Consumer confidence on the slide

Two reports released today highlight increasing unease among consumers
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Consumer confidence dropped to only one point above its all time low during June, according to research by Gfk NOP.

The Index has dropped to -34 following a five-point decline. The research suggests that consumer confidence in the UK economy has hit its new low, down 42 points on the same time last year.

At -34 it is only one point higher than the -35 recorded in March 1990 when the UK was heading into recession.

Rachael Joy in the Consumer Confidence team at GfK NOP commented: "With rising inflation, gloomy forecasts for interest rates and soaring fuel, utility and food prices dominating the front page headlines, it's no surprise that confidence in the general economy is almost in freefall. It seems unlikely that this trend will reverse in the near future”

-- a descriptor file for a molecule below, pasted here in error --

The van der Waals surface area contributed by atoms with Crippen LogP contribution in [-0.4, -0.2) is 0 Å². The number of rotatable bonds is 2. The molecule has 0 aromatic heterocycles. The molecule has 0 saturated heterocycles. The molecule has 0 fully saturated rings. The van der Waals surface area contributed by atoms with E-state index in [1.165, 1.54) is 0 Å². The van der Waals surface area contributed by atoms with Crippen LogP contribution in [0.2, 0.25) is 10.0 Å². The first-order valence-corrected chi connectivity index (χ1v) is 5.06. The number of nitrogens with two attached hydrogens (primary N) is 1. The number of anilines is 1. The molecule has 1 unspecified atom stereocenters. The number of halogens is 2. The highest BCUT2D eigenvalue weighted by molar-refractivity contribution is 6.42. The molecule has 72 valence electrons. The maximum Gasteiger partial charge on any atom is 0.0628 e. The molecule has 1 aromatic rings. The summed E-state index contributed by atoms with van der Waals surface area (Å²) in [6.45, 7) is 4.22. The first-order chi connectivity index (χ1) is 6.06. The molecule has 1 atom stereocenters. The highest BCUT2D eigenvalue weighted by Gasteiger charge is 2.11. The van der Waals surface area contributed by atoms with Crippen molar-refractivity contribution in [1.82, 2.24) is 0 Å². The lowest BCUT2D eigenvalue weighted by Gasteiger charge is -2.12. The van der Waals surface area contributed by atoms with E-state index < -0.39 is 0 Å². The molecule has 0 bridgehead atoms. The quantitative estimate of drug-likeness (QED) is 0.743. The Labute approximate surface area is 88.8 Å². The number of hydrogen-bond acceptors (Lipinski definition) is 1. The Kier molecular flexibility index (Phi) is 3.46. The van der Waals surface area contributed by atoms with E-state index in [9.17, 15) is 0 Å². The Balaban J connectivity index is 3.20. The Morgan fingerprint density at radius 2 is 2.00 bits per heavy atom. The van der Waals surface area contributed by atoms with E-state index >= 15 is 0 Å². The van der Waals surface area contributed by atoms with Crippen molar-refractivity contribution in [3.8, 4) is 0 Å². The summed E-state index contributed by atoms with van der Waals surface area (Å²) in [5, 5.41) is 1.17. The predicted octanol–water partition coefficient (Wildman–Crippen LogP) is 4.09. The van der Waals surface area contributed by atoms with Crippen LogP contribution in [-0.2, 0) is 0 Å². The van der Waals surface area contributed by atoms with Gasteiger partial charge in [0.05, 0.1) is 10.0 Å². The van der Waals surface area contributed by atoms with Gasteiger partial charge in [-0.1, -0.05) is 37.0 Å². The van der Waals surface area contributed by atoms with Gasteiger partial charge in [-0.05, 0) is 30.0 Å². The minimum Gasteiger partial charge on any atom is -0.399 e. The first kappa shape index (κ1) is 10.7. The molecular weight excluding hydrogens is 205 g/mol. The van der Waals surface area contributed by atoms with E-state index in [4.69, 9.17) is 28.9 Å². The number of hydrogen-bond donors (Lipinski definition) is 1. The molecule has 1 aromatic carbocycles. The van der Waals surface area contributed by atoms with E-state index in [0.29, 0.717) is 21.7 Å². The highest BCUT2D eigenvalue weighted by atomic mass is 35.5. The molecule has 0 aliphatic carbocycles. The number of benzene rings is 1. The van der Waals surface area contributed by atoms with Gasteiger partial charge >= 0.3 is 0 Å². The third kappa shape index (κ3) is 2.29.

In a second separate study, Ernst and Young has reported that disposable incomes have fallen to their lowest for five years.

The discretionary income for the average UK household is now just £772.79, as opposed to £909.84 during 2003-04.

Jason Gordon, director of retail at Ernst & Young, said: "All consumers are painfully aware of the huge hikes in petrol and utility bills but we've also seen some fairly hefty price increases in pension contributions and debt repayments. Worryingly, though, the worst could be yet to come."

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